I was in elementary school in Albany, Georgia when Martin Luther King led the Albany Movement in December 1961. I was the daughter of civil rights advocates; he was the Civil Rights Movement’s most famous leader. He never knew of me, of course, but I heard about him daily. He left Albany in 1962 and went to Birmingham not knowing if he would survive. I moved to Birmingham five years later at age fourteen, when Albany was still tense and frightening. I knew even then that my life had been defined, more than anything else, by the Albany Movement. I did not understand that King’s career had been too.
I was seven when King went to Albany and eight when he left. My parents supported the Movement and were intolerant of those who did not. My father was born and raised in Albany. He descended from German Jews, at least one of whom – his father – had no interest in religion. He married a Baptist who was similarly uninterested. My father grew up privileged, then not, due to the Great Depression and family proclivities. He graduated from the University of Georgia Law School and later received an advanced degree from the University of Chicago Law School. Somewhere in that experience he became focused — obsessed, really — with Southern racism and the need to destroy it.
My mother was born and raised in Atmore, Alabama, and her father preached at the First Baptist Church. Her mother, who was its organist, decided early in life that if the Bible called Christians to minister to everyone, then that is what she would do. It was her religion, not politics, that convinced her occasionally to invite and escort the town’s disenfranchised – African-Americans, fallen women, Creek Indians – to First Baptist worship services. And, as far as I know, no one said much about to her about it. Her daughter, my mother, graduated from Kentucky’s Berea College which was founded before the Civil War for free blacks and poor whites. After that, she attended the School of Social Work at the College of William and Mary in Richmond. Although marriage to my father in 1949 ended this study, she later became a social worker in some of Georgia’s most impoverished rural areas.
At that time bus drivers had the power of the police to enforce Jim Crow segregation laws. My mother recalled that one day she was traveling to Georgia from Alabama, where she had been visiting. A young African-American woman with her baby stood in the bus, but when a seat became available, they took it. Because it was in the “white” section, the bus driver immediately shouted at her to get up. When she refused he stopped the bus and let her out on the open rural road. My mother was horrified but too scared to speak up. During the same post-WWII period, the state of Georgia called its social workers to Atlanta for training. The supervisor advised them never to addressed their black clients with “Miss,” “Missus,” or “Mister,” and asked if any had ever done so. Knowing there was only one answer and fearing for her job, she did not tell her the truth.
My own first specific recollection of civil rights issues was during the 1960 presidential election. Because of John F. Kennedy’s liberal racial stance – and to a lesser extent his Catholicism – most white Southerners saw him as the Antichrist. My parents and grandmother, however, enthusiastically supported him and put a Kennedy-Johnson bumper sticker on our car to say so. In turn, my sister and I made them let us out a block or two from our elementary school to avoid the dirty looks and “nigger lover” remarks that would otherwise come. Even so, my best friend commented to me casually one day as we crossed the street that, “My mother says your parents are nigger lovers.” “Oh,” I said, and changed the subject to dolls.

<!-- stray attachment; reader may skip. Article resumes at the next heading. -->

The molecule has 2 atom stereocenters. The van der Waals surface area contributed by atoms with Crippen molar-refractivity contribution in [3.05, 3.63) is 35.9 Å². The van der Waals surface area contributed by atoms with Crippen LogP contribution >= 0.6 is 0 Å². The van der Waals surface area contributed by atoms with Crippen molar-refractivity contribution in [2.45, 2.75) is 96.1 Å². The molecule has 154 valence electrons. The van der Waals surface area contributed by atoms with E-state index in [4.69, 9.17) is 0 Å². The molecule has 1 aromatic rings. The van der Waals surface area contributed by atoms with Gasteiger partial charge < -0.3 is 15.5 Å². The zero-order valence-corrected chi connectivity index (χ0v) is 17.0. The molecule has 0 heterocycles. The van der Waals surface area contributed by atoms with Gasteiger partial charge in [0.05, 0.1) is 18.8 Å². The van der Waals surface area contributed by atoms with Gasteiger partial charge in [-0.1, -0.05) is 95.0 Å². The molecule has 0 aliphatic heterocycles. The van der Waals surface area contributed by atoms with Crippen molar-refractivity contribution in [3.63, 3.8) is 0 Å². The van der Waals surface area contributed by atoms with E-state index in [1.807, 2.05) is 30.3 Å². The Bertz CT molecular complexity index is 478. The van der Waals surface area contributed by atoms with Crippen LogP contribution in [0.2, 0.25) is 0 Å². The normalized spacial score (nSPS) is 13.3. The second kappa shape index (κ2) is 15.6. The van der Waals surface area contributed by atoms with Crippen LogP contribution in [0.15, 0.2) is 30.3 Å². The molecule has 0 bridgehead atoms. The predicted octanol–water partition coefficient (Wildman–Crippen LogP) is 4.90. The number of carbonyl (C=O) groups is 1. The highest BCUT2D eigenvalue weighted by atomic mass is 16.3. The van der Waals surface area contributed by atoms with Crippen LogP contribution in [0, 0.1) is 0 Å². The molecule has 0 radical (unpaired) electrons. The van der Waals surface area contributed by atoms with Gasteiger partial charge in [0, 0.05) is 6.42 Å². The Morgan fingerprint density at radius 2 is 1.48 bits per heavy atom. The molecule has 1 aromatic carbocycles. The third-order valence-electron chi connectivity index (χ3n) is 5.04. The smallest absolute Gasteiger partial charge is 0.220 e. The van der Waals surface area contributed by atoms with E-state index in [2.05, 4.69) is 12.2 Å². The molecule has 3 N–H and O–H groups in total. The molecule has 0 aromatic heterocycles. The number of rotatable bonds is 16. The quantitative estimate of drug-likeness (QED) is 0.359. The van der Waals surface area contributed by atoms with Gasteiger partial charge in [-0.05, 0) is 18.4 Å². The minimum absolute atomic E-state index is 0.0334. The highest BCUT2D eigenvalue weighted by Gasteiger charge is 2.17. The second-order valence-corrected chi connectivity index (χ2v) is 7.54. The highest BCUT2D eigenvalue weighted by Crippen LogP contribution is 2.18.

A year or so later the Freedom Riders went to Albany to test the U. S. Supreme Court’s decision outlawing segregated public transportation. Several riders came from New York and New Jersey and my parents had one of them stay with us. There was a small network of white people in Albany who were known to be friendly to the cause and who would help feed and house the riders. The woman who stayed with us was named Kit Havis. She must have slept in my bed because I remember sleeping on the sun porch. She was also a Communist, my mother told me, and that did it. I was hooked by the daring of what was going on.
More than that, though, I was scared by the red-faced sarcasm aimed continuously at Martin Luther (pronounced Mah-tin Loo-tha in an exaggerated racial brogue) King, black people and civil rights activists. “Nigger” was constantly thrown around and each time I heard it I pretended not to, in case someone knew about my parents. And, once, I wondered why the Colonial Bread man in the Winn Dixie grocery store so feverishly loaded — and unloaded — bread from the shelves. When my mother and I walked up he was pulling all of the dark bread off the shelf and replacing it with white. Crouched down to reach in the back spaces he snarled that, “If those niggers want to integrate with us I’ll throw out all of their bread and see how they like that!” I’m pretty sure my mother left defiantly with a loaf of “their” bread.
It is tempting to romanticize events such as these 50 years later when they can no longer hurt. But the era was anything but romantic and anyone who played a part in ending it knows it.